Regulating gaming in Ireland
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Regulating gaming in Ireland

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Published by Stationery Office in Dublin .
Written in English


  • Gambling -- Law and legislation -- Ireland.,
  • Gambling -- Ireland.

Book details:

Edition Notes

Includes bibliographical references (p. 198-208).

Statementreport of the Casino Committee.
ContributionsIreland. Casino Regulation Committee.
LC ClassificationsKDK978 .R44 2008
The Physical Object
Pagination208 p. :
Number of Pages208
ID Numbers
Open LibraryOL22692986M
ISBN 100755776003
LC Control Number2008431301

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  The report of the Irish Casino Committee Regulating Gaming in Ireland was finally published by the Irish Department of Justice, Equality . The Commission’s primary mission is to work within the framework created by the Indian Gaming Regulatory Act (IGRA) for the regulation of gaming activities conducted by tribes on Indian lands to fully realize IGRA’s goals: (1) promoting tribal economic development, self-sufficiency and strong tribal governments; (2) maintaining the integrity of the Indian gaming industry; and (3) . The ICLG to: Gambling Laws and Regulations - Ireland covers common issues in gambling laws and regulations – including relevant authorities and legislation, application for a licence, licence restrictions, digital media, enforcement and liability – in 39 jurisdictions. Which entities regulate what type of gambling and social/skill. Internet gaming is an emerging field, especially in the U.S., and the contributors to this book provide regulatory examples and lessons that will be helpful to lawyers, policy makers, gaming operators and others interested in this burgeoning rs include:1 Licensing by Anthony Cabot2 Accounting, Audits, and Recordkeeping by Peter J 4/5(1).

IRELAND Alan Heuston and Seán Dowling1 I OVERVIEW i Definitions Many forms of gambling have been regulated in Ireland for centuries. Irish law distinguishes primarily between three main forms of gambling: betting, gaming and lotteries. Betting Betting is governed by the Betting Act , as amended by the Betting (Amendment) Act (the. The GLAI represents private members’ gaming clubs who provide casino-like services to their members. The GLAI is committed to securing regulation for its members, by engaging with stakeholders, both public and private, who have a part to play in bringing about the regulation of the casino & gaming sector in Ireland. regulating gaming in ireland — report of the casino committee With gaming in Ireland still governed by the outdated Gaming & Lotteries Act, , the findings of the Government-sponsored Report of the Casino Committee in has provided critical benchmark references in the debate surrounding the proposed new Gambling Control Bill.   The History of iGaming in Ireland Gambling in the Emerald Isles has been legal for more than half a century, with the Gaming and Lotteries Act of paving the way for the casinos we see today. Online gaming entered the domain at the turn of the century thanks to The Horses and Greyhound Act of , which enabled Irish gamers to play and bet Author: Irish Post.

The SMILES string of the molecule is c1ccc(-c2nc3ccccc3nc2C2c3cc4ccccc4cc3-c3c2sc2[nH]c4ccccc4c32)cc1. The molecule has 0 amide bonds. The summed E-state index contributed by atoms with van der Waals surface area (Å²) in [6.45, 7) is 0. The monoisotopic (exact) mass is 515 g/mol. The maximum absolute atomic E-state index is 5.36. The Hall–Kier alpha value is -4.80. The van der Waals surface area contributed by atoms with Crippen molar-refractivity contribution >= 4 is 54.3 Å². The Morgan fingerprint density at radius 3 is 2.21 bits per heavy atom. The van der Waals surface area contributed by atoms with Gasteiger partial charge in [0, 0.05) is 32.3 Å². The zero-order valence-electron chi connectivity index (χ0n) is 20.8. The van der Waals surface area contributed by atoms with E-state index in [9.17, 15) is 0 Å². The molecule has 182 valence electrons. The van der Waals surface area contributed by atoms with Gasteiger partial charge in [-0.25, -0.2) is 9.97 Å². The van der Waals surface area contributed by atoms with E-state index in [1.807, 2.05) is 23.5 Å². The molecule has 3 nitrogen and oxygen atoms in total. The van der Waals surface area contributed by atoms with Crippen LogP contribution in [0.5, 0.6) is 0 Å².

Proposed regulatory framework for the gaming sector: We are advised that Cabinet approval is pending for a new framework to regulate the gaming and casino sector in Ireland. It is our understanding that casino regulation in Ireland would be . The Gaming & Leisure Association of Ireland (GLAI), which represents private member clubs, published a pre-budget submission earlier in the week. Author: Richard Curran. ECONOMIC ASSESSMENT OF A REGULATED CASINO GAMING SECTOR Sponsors Gaming and Leisure Association of Ireland The GLAI is an association of private members’ gaming clubs offering casino-like services to their members, as well as a number of online opera-tors, established in Its aims are to: • Promote best practice in the gaming sector. The following is a list of regulators in the tors exercise regulatory or supervisory authority over a variety of endeavors in the UK.. Local authorities in the UK provide regulatory functions in a number of areas. Professional associations also act to regulate their memberships. The UK is also bound by a number of European and other trans-national regulators, not listed .